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Sonnets From A Hospital Post by :zimbie Category :Poems Author :David Morton Date :October 2011 Read :2838

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Sonnets From A Hospital



Remembering sunlight on the steepled square,
Remembering April's way with little streets,
And pouter pigeons coasting down the air,
Spilling a beauty, like white-crested fleets,--
I have imagined, in these pain-racked days,
The look of grasses thrusting through the earth,
Of tender shoots along green-bordered ways,
Of hedges, and their first, frail blossoming mirth.

I have imagined, too, in some such wise
Death may allow, within her darkened room,
Some subtle intimation of wide skies,
Of startled grasses, and the hedge in bloom,--
And we may know when some far spring comes down,
Wearing her magic slippers through the town.



The cool, sweet earth is cool and sweet indeed,
To flesh that fever makes a cinder of,--
An angel with cool hands to cup his need,
In ministrations, kinder yet than love.
There, a cool cheek to lay against his own,
And rest for that hot blood's too restless will,
His hands to curve on root or clod or stone;--
And deep-dug earth is very, very still.

Yet some, remembering happiness he had
Of living things, of leaf and sun and air,
Could pity him his prison, and be sad,--
Not knowing how he is companioned there,
Nor how, for such as he and his great need,
The cool, sweet earth is cool and sweet indeed.



The spring comes in to me like spring in Rome,--
As year by year those ruins, dead to mirth,
Sense a strange quickening in the sweetened loam,
Where new, returning Aprils take the earth;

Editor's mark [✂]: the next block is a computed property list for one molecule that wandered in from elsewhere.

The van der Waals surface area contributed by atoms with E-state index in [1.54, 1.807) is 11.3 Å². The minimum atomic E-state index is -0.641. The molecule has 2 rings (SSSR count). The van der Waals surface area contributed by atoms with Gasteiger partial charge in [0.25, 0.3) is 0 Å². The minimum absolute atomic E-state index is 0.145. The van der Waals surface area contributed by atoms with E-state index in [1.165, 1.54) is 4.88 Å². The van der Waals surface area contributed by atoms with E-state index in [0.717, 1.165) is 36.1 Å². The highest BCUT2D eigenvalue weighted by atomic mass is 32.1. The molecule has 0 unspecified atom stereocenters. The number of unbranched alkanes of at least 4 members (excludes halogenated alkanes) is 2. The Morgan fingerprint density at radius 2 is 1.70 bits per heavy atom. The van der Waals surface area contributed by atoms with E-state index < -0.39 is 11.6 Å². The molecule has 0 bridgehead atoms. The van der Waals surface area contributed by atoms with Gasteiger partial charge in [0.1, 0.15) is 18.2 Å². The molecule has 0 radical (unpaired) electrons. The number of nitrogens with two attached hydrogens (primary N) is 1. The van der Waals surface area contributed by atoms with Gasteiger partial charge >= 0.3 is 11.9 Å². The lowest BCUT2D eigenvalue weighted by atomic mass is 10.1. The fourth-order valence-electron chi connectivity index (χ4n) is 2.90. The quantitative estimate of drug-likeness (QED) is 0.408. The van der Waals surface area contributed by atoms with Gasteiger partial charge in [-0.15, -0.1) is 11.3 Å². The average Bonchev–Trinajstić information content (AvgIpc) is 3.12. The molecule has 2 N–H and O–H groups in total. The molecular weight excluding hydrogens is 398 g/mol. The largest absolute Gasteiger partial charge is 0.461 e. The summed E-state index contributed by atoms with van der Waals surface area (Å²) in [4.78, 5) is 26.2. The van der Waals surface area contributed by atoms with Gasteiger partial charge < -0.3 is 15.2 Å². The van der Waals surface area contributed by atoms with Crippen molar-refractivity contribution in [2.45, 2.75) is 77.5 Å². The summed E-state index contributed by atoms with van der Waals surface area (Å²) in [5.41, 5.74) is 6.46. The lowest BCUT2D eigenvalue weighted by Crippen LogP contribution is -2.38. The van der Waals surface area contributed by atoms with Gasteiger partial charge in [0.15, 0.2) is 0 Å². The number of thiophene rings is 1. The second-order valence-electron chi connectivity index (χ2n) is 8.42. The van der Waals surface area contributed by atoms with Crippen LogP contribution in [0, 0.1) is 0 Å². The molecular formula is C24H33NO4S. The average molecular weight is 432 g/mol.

Something they lost, so many centuries gone,
Something too swift and subtle for a word,
Is half-remembered--in a shattered faun,
A stained and broken bird-bath, and its bird.

But otherwise, all alien comes the Spring,
Touching but not transforming what they are:
Flowers in the cranny but a foolish thing,
Grass in the pavements, foreign as a star ...
Each reminiscent, half-insensate stone
Mocked with new life it cannot call its own.



All through my fevered nights, their grey ghosts came,
The great, cool sailing ships blown softly by,
More fair than any beauty that we name,
Girdled of water, chrismed of the sky.
I cannot tell what hidden bales of prize,
What mystic spell may haunt the wraiths of ships,
But these were secret healing on my eyes,
And these were cooling water at my lips.

It may be, when the final fever ends,
And flesh burns out, at last, and pulses fail,
They will not know, my grieved and stricken friends,
How in that instant I had given hail
To one white ship come ghostwise in from sea,
And how at last that it is well with me.

(The end)
David Morton's poem: Sonnets From A Hospital

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This Lane In May This Lane In May

This Lane In May
A fragrance lingers, though the rains be done; And apple-trees have shaken from their hair The thin and shining blossoms, one by one, Starring the roadway like a silver stair. And something softer than the rain comes by, Older and dearer than these bright, new days: An odour ... or a trick of lights that lie Familiar on these grass-grown, rutted ways. This lane in May is such a haunted thing, For all

Rendezvous Rendezvous

... So she came back to you and me, She who had been the lovely third ... A little, blue ghost in time for tea; Smiling and grave and with no word Of how things fare with such as she, But suddenly lonely when she heard, In that still place, the fragile clink Of tea cups, and her own dear name, 'Twas like her to be touched, I think, With smiling pity for you and me;-- So, in a breathless haste,